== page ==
University City, Philadelphia — The city tourist needs the right nighttime location to sooth the hustle and bustle of the urban environment.
Visiting the ‘City of Brotherly Love’ meant finding the perfect place to spend non-tourist hours, and on a recent trip, leading to the hip, smart University City and The Hilton Inn At Penn.
After a day of traipsing through the city with traffic, people and the hot concrete letting off the summer sun, retiring to University City was a tremendous respite.
Calling The Inn at Penn home for three nights, we found a property that is fresh, modern, friendly – actually incredibly friendly.
“We take pride in being in Philadelphia and we hire our staff for the surrounding neighborhoods,” said Greg Stafford, General Manager. “Our employees take pride in their work, and in the neighborhood.”
“They bring who they are to work every day and celebrating our tenth anniversary in 2009 I noted that we had many employees who had been with us since day one, and many more that have been with us for quite a long time.
For a hotel, that lack of turnover is important to the guest experience. The people we met, from concierge Bessie Greene, winner of the 2010 Spirit of Hospitality Award given by the Pennsylvania Tourism and Lodging Association, to the ‘young’ man who originally hails from Jamaica but that has lived in Philadelphia for over twenty years and who delivered room service, and everyone in between, the down home friendliness of this staff made us feel that we were truly ‘at home’ if even for just a few nights.
The hotel is located west of the Schuykill Expressway making it an easy cab ride to the Museum Parkway where visitors will find the Philadelphia Museum of Art and The Franklin Institute located less than two miles away. If the goal is the downtown Center City historic district, your journey of less than three miles can be completed by cab, public transportation or your personal car as there are garages and on-street parking aplenty.
However, if you plan to park on street, take lots of quarters and watch your time. Residents and those in the know warned me that the city would ticket and tow my car, even with out of state plates, within moments of the timer running out. As I saw this happen before me on more than one occasion, I believed them.
You have been warned.
During our late August visit, day time temperatures were warm, but not uncomfortably so and in the evening being located in University City, we encountered friendly officers, wearing bright yellow shirts and on bikes, who were there keeping us feeling safe while offering friendly greetings and directions when asked.
The location was more than we could ask for.
Walking through The Inn at Penn one cannot help but notice the museum quality collection of bronzes by Dr. R. Tait McKenzie (1867-1938), from the Lloyd P. Jones Collection, and The Harry Fields Collection of the sculptures of Joe Brown (1909-1985).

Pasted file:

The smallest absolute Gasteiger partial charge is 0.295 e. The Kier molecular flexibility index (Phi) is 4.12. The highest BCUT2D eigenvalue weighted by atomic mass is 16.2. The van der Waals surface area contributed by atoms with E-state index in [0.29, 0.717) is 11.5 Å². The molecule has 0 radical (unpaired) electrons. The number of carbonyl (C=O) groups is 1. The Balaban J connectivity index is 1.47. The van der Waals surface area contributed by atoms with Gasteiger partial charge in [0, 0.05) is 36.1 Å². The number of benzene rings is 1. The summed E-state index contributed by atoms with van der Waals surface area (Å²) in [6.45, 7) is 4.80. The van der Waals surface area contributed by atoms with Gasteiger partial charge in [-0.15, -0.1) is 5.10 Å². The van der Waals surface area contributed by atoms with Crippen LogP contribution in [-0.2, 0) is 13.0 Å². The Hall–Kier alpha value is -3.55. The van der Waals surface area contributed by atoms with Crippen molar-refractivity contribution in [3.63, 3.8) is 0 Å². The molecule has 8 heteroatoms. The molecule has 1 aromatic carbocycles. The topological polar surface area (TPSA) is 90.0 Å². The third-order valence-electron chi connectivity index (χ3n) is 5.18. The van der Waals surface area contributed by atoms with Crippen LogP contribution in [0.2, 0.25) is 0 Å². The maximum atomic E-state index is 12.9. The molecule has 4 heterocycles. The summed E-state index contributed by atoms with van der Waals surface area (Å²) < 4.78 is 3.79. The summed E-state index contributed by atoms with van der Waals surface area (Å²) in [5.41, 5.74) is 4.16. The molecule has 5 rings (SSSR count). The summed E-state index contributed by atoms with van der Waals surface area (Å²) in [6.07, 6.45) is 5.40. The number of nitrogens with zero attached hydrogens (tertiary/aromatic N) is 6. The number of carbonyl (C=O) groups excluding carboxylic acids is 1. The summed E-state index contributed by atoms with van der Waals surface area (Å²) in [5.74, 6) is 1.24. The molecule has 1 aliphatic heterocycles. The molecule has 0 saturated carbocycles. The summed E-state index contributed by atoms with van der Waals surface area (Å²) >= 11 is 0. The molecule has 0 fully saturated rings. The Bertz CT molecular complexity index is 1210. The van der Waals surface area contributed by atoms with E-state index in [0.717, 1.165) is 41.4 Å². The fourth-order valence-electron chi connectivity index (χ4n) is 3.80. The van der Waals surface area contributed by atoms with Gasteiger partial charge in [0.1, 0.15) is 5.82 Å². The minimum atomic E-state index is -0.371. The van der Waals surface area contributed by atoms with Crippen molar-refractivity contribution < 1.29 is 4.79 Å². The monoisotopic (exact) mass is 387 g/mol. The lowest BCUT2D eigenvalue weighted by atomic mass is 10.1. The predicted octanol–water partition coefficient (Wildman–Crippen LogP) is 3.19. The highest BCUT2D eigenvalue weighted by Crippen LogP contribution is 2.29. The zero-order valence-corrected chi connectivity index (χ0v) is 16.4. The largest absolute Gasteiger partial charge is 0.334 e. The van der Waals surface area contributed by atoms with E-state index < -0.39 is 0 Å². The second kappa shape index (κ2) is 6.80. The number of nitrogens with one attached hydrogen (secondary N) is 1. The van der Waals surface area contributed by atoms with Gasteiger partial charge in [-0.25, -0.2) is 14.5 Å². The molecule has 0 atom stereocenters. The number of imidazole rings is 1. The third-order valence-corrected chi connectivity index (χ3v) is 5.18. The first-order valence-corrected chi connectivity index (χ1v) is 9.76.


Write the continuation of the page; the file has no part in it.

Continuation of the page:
The collection largely reflects athletes in motion — running, jumping, hurling, leaping, piling, and moving. The Inn at Penn collection has 135 pieces of sculpture and only 23 do not have athletes as their theme.
These artists captured the human form in classic Greco-Roman poses as well as athletic costumes of the time. Much of McKenzie’s displayed work are bronze reliefs of which “Brothers of the Wind” showing eight speed skaters, I like to think on the Schuykill River, strongly gliding along the ice with incredible muscular definition apparent in the work, is amongst my favorites. The piece is very stylized in the Art Nouveau fashion of the 1920s.
Brown’s work captures images of those who, like himself, had a lineage to Philadelphia. Particularly interesting was Brown’s 1942 Jesse Owens sculpture and ‘The Pieta’ (1944) which shows boxer Gus Dorazio, a heavyweight boxer, after being defeated by Joe Louis in 1941. The pieces shows the “brutally beaten fighter slumped in the referee’s arms.”
A piece of great artistry and grace is Brown’s ‘Ballerina’ (1965).
From McKenzie, ‘The Pole Vaulter ‘(1923) stands out as it captures Nelson B. Sherrill from the University of Pennsylvania as he vaulted over a bar 13’ feet in height in May, 1923. Of that feat, McKeznie is quoted as saying “The world may yet produce an athlete who go higher by another foot.”
Ask Miss Bessie at the Concierge’s Desk for a copy of the collection book.
The hotel is undergoing a working renovation, upgrading rooms to reflect the “Prairie School” vibe found in common areas. Room palettes include black ebony furniture accented by gold and burgundy plum accents. The showers are works of art with white counter tops and a large drain-less shower with large rain head fixture all of which speaks of extreme cleanliness.
The Inn at Penn is stepping forward to being a green leader in the hospitality industry. Linens are made of extremely comfortable to the feel, sustainable and recyclable bamboo. Rooms are lit with energy efficient bulbs and each room features a dual wastebasket – one side for trash, the other recyclables.
Taking things one step further, front desk, and Miss Bessie’s, uniforms are made from recycled plastic which, I was told, washes and presses easily, retaining its shape and color – though as one would imagine, the fabric can be warm in the hotter summer months.
With its sweet University City location, The Inn at Penn is surrounded by dining options – from take out to a great beer and pizza found at Pizza Rustica just around the corner from the property. Pizza is thin crust, generously topped with cheeses and meat preferences with a slightly sweet, robust sauce. Great beer specials are fitting in this college environment and make for a great evening sitting on the restaurant’s outdoor patio.